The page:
50mm 1/1.7 lens vs a 55mm 1/3.5 lens at DVinfo.net

Go Back   DV Info Net > Special Interest Areas > Alternative Imaging Methods

Alternative Imaging Methods
DV Info Net is the birthplace of all 35mm adapters.


Reply
 
Thread Tools Search this Thread
Old January 3rd, 2006, 03:46 AM   #1
Regular Crew
 
Join Date: Dec 2004
Location: Darwin, Australia
Posts: 34
50mm 1/1.7 lens vs a 55mm 1/3.5 lens

pardon my ignorance but for minimizing depth of field, which would be the better lens? and whats the difference in the two lens anyways, what does the 1.7 or 3.5 refer to exactly?
I shot an email to Declan (knowledgable guy that he is) but thought i would open it up to the crowd as well in case anyone had any thoughts...
cheers
Q
__________________
http://www.quitofilms.com
brash raw and fully independent
Quito Washington is offline   Reply With Quote
Old January 3rd, 2006, 03:58 AM   #2
Regular Crew
 
Join Date: Dec 2005
Location: Lund, Sweden
Posts: 122
The values you are refering to is the f-number.

Check this out
http://en.wikipedia.org/wiki/Aperture

A summary:
Low f-number=fast lens=big aperture=brighter=less vignetting=shorter DOF=expensive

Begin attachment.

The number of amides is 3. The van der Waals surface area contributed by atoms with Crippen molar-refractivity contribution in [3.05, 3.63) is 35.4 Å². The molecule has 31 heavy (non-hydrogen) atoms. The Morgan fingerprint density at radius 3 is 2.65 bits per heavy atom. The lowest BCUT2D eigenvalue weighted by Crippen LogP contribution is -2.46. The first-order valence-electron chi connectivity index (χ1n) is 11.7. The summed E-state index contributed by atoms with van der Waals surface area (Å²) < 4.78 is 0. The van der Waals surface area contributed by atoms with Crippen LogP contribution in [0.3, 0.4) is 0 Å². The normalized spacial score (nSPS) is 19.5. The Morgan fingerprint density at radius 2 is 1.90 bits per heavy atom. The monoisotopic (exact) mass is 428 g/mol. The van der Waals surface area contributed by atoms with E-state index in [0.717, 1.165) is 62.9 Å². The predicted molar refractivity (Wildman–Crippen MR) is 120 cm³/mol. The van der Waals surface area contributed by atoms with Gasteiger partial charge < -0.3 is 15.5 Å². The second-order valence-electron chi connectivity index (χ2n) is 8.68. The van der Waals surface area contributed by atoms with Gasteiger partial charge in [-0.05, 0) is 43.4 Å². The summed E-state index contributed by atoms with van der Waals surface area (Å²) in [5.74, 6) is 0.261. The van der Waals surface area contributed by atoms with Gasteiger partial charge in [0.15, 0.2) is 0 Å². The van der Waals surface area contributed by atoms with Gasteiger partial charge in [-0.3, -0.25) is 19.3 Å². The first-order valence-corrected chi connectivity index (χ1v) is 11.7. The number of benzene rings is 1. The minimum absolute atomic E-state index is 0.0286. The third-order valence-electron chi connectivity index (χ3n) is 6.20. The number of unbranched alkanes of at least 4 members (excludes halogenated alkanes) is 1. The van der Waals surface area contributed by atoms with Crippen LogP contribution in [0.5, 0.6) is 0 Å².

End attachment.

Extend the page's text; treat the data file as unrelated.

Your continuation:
For a 35mm adapter you would probably want a fast lens. 1.7 is "semi"-fast, 1.4 is really fast, and 1.2 is extremely fast. Around 2.0 is mostly standard on SLRs.
Carl Jakobsson is offline   Reply With Quote
Old January 3rd, 2006, 04:07 AM   #3
Regular Crew
 
Join Date: Dec 2004
Location: Darwin, Australia
Posts: 34
Dof

so, according to your post, and to the article, i should use that 1.7 with a high shutter speed to achieve minimum DoF (the least amount in focus)?
Q
__________________
http://www.quitofilms.com
brash raw and fully independent
Quito Washington is offline   Reply With Quote
Old January 3rd, 2006, 04:38 AM   #4
Inner Circle
 
Join Date: Mar 2003
Location: Billericay, England UK
Posts: 4,711
Yes, the faster lens (the one with the wider aperture) will give shots with more differential focus if used at those wider apertures. Both lenses will give the same dof if used at the same aperture of course.

Most good 35 mm SLR lenses have dof scales that relate to the aperture ring, and you can see there how limited the dof field is at wide apertures.


You're correct that high shutter spoeeds will force you to use wide apertures, but upping the shutter speed isn't really the best way to go with video and CCD chips. better to use neutral density filters to soak the light.

The f/1.7 lens is approximately 2 stops faster than the f/3.5 lens.

tom.
Tom Hardwick is offline   Reply With Quote
Old January 3rd, 2006, 04:38 AM   #5
Inner Circle
 
Join Date: Mar 2003
Location: Billericay, England UK
Posts: 4,711
Yes, the faster lens (the one with the wider aperture) will give shots with more differential focus if used at those wider apertures. Both lenses will give the same dof if used at the same aperture of course.

Most good 35 mm SLR lenses have dof scales that relate to the aperture ring, and you can see there how limited the dof field is at wide apertures.